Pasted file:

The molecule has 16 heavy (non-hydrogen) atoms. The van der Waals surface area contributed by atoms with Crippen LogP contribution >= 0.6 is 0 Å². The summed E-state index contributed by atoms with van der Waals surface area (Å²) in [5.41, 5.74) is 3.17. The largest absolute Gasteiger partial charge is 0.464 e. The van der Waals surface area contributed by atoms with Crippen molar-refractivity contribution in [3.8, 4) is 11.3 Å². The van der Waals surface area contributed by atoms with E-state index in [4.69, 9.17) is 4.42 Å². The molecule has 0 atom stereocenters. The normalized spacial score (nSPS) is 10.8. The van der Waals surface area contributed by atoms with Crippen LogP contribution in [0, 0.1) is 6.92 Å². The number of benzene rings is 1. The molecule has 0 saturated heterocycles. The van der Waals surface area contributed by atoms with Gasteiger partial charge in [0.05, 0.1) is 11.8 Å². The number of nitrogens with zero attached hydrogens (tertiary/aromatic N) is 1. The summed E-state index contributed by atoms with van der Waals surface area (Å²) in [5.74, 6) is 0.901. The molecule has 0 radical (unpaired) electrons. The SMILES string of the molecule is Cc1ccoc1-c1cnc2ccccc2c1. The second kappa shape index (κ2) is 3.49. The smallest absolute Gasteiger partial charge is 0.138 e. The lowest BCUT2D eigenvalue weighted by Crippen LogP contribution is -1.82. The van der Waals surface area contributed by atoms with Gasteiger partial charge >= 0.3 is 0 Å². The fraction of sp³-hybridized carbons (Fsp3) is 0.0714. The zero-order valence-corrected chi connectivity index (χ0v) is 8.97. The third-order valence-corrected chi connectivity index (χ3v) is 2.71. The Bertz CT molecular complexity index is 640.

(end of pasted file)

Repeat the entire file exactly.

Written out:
The molecule has 16 heavy (non-hydrogen) atoms. The van der Waals surface area contributed by atoms with Crippen LogP contribution >= 0.6 is 0 Å². The summed E-state index contributed by atoms with van der Waals surface area (Å²) in [5.41, 5.74) is 3.17. The largest absolute Gasteiger partial charge is 0.464 e. The van der Waals surface area contributed by atoms with Crippen molar-refractivity contribution in [3.8, 4) is 11.3 Å². The van der Waals surface area contributed by atoms with E-state index in [4.69, 9.17) is 4.42 Å². The molecule has 0 atom stereocenters. The normalized spacial score (nSPS) is 10.8. The van der Waals surface area contributed by atoms with Crippen LogP contribution in [0, 0.1) is 6.92 Å². The number of benzene rings is 1. The molecule has 0 saturated heterocycles. The van der Waals surface area contributed by atoms with Gasteiger partial charge in [0.05, 0.1) is 11.8 Å². The number of nitrogens with zero attached hydrogens (tertiary/aromatic N) is 1. The summed E-state index contributed by atoms with van der Waals surface area (Å²) in [5.74, 6) is 0.901. The molecule has 0 radical (unpaired) electrons. The SMILES string of the molecule is Cc1ccoc1-c1cnc2ccccc2c1. The second kappa shape index (κ2) is 3.49. The smallest absolute Gasteiger partial charge is 0.138 e. The lowest BCUT2D eigenvalue weighted by Crippen LogP contribution is -1.82. The van der Waals surface area contributed by atoms with Gasteiger partial charge >= 0.3 is 0 Å². The fraction of sp³-hybridized carbons (Fsp3) is 0.0714. The zero-order valence-corrected chi connectivity index (χ0v) is 8.97. The third-order valence-corrected chi connectivity index (χ3v) is 2.71. The Bertz CT molecular complexity index is 640.